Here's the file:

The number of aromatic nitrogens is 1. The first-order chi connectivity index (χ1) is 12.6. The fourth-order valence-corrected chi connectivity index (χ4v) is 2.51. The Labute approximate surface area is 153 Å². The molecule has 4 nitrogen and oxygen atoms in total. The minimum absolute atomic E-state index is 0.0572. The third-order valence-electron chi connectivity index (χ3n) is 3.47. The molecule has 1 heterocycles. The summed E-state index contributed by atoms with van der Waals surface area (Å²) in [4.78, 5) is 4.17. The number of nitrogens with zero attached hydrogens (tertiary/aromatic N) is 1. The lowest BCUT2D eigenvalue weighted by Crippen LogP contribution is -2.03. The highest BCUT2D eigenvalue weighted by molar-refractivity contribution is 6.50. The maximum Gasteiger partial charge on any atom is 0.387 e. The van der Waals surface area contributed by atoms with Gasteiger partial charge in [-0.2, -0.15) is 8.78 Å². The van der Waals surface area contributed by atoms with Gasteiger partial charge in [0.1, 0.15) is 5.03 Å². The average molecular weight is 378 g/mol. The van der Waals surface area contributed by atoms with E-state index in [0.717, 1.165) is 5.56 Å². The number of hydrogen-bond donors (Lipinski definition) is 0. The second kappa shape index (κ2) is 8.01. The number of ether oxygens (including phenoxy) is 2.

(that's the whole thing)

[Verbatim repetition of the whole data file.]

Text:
The number of aromatic nitrogens is 1. The first-order chi connectivity index (χ1) is 12.6. The fourth-order valence-corrected chi connectivity index (χ4v) is 2.51. The Labute approximate surface area is 153 Å². The molecule has 4 nitrogen and oxygen atoms in total. The minimum absolute atomic E-state index is 0.0572. The third-order valence-electron chi connectivity index (χ3n) is 3.47. The molecule has 1 heterocycles. The summed E-state index contributed by atoms with van der Waals surface area (Å²) in [4.78, 5) is 4.17. The number of nitrogens with zero attached hydrogens (tertiary/aromatic N) is 1. The lowest BCUT2D eigenvalue weighted by Crippen LogP contribution is -2.03. The highest BCUT2D eigenvalue weighted by molar-refractivity contribution is 6.50. The maximum Gasteiger partial charge on any atom is 0.387 e. The van der Waals surface area contributed by atoms with Gasteiger partial charge in [-0.2, -0.15) is 8.78 Å². The van der Waals surface area contributed by atoms with Gasteiger partial charge in [0.1, 0.15) is 5.03 Å². The average molecular weight is 378 g/mol. The van der Waals surface area contributed by atoms with E-state index in [0.717, 1.165) is 5.56 Å². The number of hydrogen-bond donors (Lipinski definition) is 0. The second kappa shape index (κ2) is 8.01. The number of ether oxygens (including phenoxy) is 2.